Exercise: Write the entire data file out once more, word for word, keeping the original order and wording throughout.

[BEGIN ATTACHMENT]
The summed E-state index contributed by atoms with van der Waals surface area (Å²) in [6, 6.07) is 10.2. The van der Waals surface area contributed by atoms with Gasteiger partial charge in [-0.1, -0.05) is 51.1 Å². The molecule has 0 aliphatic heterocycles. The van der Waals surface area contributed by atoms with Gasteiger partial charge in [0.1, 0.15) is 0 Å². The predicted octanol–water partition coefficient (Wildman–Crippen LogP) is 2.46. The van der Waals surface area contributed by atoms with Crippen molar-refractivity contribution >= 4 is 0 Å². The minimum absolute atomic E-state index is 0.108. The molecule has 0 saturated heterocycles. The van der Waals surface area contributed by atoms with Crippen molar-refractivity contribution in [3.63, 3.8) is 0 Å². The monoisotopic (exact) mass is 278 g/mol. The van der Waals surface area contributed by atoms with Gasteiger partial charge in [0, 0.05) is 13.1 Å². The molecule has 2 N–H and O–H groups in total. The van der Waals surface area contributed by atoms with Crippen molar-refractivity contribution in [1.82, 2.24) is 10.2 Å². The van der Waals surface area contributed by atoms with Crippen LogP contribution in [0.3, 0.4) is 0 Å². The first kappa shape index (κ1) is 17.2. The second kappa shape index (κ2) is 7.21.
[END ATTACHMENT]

The summed E-state index contributed by atoms with van der Waals surface area (Å²) in [6, 6.07) is 10.2. The van der Waals surface area contributed by atoms with Gasteiger partial charge in [-0.1, -0.05) is 51.1 Å². The molecule has 0 aliphatic heterocycles. The van der Waals surface area contributed by atoms with Gasteiger partial charge in [0.1, 0.15) is 0 Å². The predicted octanol–water partition coefficient (Wildman–Crippen LogP) is 2.46. The van der Waals surface area contributed by atoms with Crippen molar-refractivity contribution >= 4 is 0 Å². The minimum absolute atomic E-state index is 0.108. The molecule has 0 saturated heterocycles. The van der Waals surface area contributed by atoms with Crippen molar-refractivity contribution in [3.63, 3.8) is 0 Å². The monoisotopic (exact) mass is 278 g/mol. The van der Waals surface area contributed by atoms with Gasteiger partial charge in [0, 0.05) is 13.1 Å². The molecule has 2 N–H and O–H groups in total. The van der Waals surface area contributed by atoms with Crippen molar-refractivity contribution in [1.82, 2.24) is 10.2 Å². The van der Waals surface area contributed by atoms with Crippen LogP contribution in [0.3, 0.4) is 0 Å². The first kappa shape index (κ1) is 17.2. The second kappa shape index (κ2) is 7.21.